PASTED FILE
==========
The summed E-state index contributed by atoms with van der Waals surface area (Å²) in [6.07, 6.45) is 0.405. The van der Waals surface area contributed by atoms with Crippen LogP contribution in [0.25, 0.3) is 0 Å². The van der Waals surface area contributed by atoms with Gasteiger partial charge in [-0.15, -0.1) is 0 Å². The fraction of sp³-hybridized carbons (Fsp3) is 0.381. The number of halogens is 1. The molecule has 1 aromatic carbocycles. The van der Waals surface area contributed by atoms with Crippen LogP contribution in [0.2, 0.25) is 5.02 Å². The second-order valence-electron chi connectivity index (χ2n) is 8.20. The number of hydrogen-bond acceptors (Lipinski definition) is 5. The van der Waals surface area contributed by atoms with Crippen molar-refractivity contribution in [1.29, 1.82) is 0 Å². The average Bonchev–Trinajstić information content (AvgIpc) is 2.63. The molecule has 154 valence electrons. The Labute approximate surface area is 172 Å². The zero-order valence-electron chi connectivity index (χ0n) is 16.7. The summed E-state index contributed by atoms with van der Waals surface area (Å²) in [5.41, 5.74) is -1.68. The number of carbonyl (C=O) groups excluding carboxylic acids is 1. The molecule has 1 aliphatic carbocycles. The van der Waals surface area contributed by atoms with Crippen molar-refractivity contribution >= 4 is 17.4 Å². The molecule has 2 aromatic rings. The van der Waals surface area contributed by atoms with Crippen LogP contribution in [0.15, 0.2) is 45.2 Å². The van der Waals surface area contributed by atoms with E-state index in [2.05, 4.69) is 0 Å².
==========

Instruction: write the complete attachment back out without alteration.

The summed E-state index contributed by atoms with van der Waals surface area (Å²) in [6.07, 6.45) is 0.405. The van der Waals surface area contributed by atoms with Crippen LogP contribution in [0.25, 0.3) is 0 Å². The van der Waals surface area contributed by atoms with Gasteiger partial charge in [-0.15, -0.1) is 0 Å². The fraction of sp³-hybridized carbons (Fsp3) is 0.381. The number of halogens is 1. The molecule has 1 aromatic carbocycles. The van der Waals surface area contributed by atoms with Crippen LogP contribution in [0.2, 0.25) is 5.02 Å². The second-order valence-electron chi connectivity index (χ2n) is 8.20. The number of hydrogen-bond acceptors (Lipinski definition) is 5. The van der Waals surface area contributed by atoms with Crippen molar-refractivity contribution in [1.29, 1.82) is 0 Å². The average Bonchev–Trinajstić information content (AvgIpc) is 2.63. The molecule has 154 valence electrons. The Labute approximate surface area is 172 Å². The zero-order valence-electron chi connectivity index (χ0n) is 16.7. The summed E-state index contributed by atoms with van der Waals surface area (Å²) in [5.41, 5.74) is -1.68. The number of carbonyl (C=O) groups excluding carboxylic acids is 1. The molecule has 1 aliphatic carbocycles. The van der Waals surface area contributed by atoms with Crippen molar-refractivity contribution >= 4 is 17.4 Å². The molecule has 2 aromatic rings. The van der Waals surface area contributed by atoms with Crippen LogP contribution in [0.15, 0.2) is 45.2 Å². The van der Waals surface area contributed by atoms with E-state index in [2.05, 4.69) is 0 Å².